A trade mark is a form of intellectual property used to distinguish the goods/services of one undertaking from those of another. A trade mark can be words, logos or a combination of both. The term is often called a ‘brand’.
Trade marks may be registered (at the Intellectual Property Office (IPO)) or unregistered. From a day to day perspective, the difference may not be evident but, when it comes to enforcement, the difference can be significant.
The “TM” symbol means that the mark is being used as a trade mark. The ® symbol means that a trade mark is registered. Use of the latter symbol on a trade mark which is not registered constitutes a criminal offence.
Process for Registration
The first step is to consider whether your brand is distinctive and if it meets the requirements for registration at the IPO.
Searches should be undertaken for the same/similar registered and unregistered trademarks.
If the searches do not uncover any trademarks that are the same or too similar in the same or similar class of business to yours, make the application. The application may be submitted online.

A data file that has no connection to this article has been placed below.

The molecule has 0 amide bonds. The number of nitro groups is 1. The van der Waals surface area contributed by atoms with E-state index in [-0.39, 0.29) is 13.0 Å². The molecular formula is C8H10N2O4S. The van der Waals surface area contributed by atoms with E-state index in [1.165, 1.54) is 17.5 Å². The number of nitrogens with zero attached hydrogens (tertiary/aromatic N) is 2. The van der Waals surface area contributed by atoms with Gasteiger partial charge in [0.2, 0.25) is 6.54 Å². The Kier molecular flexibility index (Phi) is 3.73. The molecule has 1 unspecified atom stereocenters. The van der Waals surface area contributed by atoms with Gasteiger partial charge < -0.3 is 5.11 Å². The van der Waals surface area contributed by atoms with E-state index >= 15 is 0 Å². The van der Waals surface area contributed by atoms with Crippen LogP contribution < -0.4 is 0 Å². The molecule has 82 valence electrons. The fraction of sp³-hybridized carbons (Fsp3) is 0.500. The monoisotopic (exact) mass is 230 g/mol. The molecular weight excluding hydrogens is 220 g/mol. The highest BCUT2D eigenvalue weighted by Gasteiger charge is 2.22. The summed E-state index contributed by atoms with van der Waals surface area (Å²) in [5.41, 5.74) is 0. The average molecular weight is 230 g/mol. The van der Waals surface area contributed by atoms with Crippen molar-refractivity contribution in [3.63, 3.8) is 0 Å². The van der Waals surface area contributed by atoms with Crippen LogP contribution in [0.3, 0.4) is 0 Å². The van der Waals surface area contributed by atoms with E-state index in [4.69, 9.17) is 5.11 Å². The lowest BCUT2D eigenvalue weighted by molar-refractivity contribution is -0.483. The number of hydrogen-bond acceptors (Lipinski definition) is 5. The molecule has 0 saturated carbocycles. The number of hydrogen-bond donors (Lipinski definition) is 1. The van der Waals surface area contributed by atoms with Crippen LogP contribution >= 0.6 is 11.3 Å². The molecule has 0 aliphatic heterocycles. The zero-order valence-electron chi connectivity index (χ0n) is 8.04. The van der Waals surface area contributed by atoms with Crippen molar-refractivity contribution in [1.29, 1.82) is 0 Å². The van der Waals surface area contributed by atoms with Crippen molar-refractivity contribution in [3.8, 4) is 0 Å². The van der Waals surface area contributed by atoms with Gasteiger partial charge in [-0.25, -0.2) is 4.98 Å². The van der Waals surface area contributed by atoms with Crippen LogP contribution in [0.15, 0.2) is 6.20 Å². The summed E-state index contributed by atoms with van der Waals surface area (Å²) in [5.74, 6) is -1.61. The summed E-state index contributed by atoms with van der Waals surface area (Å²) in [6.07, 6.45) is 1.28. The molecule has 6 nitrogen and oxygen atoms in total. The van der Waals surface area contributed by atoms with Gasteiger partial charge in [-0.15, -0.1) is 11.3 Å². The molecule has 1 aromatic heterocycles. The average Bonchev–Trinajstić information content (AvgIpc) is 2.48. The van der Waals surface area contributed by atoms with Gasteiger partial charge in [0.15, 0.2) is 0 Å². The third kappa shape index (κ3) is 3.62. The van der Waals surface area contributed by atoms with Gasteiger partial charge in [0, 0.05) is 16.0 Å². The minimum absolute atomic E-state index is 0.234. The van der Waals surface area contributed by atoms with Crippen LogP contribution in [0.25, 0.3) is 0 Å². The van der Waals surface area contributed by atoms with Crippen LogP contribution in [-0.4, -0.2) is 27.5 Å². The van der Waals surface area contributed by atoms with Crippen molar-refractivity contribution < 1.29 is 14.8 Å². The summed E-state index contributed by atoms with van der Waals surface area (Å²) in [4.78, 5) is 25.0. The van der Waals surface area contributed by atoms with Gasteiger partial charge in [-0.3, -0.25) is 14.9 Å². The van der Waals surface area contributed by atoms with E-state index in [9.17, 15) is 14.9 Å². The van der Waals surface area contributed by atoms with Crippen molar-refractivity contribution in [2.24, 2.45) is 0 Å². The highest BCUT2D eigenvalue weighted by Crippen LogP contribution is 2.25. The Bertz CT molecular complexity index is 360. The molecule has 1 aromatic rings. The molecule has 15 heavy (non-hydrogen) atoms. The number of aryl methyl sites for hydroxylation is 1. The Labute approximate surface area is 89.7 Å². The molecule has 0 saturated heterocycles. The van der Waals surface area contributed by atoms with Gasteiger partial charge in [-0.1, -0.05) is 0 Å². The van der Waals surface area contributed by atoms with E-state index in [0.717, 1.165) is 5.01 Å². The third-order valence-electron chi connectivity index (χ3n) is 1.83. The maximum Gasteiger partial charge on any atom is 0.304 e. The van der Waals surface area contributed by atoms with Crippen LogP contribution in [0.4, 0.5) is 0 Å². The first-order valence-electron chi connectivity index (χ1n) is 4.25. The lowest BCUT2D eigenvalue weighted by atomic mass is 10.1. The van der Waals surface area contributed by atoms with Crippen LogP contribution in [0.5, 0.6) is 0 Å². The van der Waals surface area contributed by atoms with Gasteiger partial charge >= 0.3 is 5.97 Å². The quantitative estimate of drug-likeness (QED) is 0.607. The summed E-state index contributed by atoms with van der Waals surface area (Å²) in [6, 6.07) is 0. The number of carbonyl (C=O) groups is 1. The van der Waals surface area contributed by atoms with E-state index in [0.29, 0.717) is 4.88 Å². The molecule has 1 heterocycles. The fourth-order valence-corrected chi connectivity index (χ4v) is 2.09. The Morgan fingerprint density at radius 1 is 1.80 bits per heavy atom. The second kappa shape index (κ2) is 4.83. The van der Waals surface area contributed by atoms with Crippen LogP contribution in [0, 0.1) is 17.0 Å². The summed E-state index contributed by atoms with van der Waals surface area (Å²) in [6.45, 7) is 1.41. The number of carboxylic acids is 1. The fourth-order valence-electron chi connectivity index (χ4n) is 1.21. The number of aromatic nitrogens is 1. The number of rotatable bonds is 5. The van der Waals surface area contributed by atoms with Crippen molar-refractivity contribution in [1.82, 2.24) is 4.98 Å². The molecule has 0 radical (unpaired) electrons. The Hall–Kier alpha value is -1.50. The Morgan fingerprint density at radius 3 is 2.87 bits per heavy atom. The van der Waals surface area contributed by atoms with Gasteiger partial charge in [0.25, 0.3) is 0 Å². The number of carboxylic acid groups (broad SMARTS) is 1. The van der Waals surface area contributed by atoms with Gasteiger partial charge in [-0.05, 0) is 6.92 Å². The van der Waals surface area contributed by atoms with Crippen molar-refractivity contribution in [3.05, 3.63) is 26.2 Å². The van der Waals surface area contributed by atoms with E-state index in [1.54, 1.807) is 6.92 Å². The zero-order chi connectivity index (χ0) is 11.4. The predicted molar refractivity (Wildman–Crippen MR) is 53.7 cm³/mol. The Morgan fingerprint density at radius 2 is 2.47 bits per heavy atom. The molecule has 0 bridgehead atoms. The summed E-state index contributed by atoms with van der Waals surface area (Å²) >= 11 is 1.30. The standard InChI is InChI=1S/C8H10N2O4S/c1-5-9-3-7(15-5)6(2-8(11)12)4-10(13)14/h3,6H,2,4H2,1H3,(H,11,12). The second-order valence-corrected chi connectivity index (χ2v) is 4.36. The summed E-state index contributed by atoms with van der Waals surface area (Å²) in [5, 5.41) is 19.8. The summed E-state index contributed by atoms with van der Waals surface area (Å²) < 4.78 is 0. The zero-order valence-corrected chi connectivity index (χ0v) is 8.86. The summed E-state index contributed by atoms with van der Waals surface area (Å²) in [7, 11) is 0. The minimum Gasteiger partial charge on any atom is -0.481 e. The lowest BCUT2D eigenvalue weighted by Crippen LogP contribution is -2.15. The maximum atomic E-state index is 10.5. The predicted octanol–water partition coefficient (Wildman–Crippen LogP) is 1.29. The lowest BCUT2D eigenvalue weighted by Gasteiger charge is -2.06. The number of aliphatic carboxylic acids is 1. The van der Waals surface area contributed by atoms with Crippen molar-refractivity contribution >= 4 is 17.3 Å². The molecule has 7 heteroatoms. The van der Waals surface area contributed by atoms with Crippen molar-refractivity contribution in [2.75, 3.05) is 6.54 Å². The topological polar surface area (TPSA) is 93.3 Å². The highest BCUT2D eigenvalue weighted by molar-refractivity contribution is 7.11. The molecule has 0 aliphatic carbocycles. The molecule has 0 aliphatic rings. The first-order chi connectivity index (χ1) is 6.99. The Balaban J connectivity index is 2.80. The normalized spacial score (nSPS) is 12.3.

A receipt is normally received within a couple of days and then within 2-4 weeks you will receive a response from an Examiner.
If accepted by the Examiners, the application is advertised in the TM Journal for two months which can be extended to three months. Provided there are no objections, the trademark will be registered.
Take care – Recent research has shown that the success rate for applications undertaken by lay persons are not much more than 50% whereas the success rate for those that are legally qualified is much higher.
This should not be relied upon for legal advice. If you would like any further information or advice please email email@example.com.